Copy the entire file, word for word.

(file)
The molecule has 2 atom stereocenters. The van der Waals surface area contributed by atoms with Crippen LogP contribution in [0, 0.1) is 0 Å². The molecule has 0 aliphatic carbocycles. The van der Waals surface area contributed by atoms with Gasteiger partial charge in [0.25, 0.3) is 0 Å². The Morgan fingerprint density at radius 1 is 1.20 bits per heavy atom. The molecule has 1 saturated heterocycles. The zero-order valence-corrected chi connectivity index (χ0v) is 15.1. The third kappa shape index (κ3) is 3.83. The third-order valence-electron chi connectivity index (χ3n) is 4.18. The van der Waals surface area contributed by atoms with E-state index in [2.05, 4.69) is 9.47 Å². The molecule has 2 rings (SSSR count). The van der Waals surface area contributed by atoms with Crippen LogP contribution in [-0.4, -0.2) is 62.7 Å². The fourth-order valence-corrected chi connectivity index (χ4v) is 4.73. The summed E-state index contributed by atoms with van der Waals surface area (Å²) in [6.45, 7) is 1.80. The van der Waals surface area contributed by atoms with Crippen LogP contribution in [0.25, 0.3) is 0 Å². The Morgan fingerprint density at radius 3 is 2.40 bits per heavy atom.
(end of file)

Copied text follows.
The molecule has 2 atom stereocenters. The van der Waals surface area contributed by atoms with Crippen LogP contribution in [0, 0.1) is 0 Å². The molecule has 0 aliphatic carbocycles. The van der Waals surface area contributed by atoms with Gasteiger partial charge in [0.25, 0.3) is 0 Å². The Morgan fingerprint density at radius 1 is 1.20 bits per heavy atom. The molecule has 1 saturated heterocycles. The zero-order valence-corrected chi connectivity index (χ0v) is 15.1. The third kappa shape index (κ3) is 3.83. The third-order valence-electron chi connectivity index (χ3n) is 4.18. The van der Waals surface area contributed by atoms with E-state index in [2.05, 4.69) is 9.47 Å². The molecule has 2 rings (SSSR count). The van der Waals surface area contributed by atoms with Crippen LogP contribution in [-0.4, -0.2) is 62.7 Å². The fourth-order valence-corrected chi connectivity index (χ4v) is 4.73. The summed E-state index contributed by atoms with van der Waals surface area (Å²) in [6.45, 7) is 1.80. The van der Waals surface area contributed by atoms with Crippen LogP contribution in [0.25, 0.3) is 0 Å². The Morgan fingerprint density at radius 3 is 2.40 bits per heavy atom.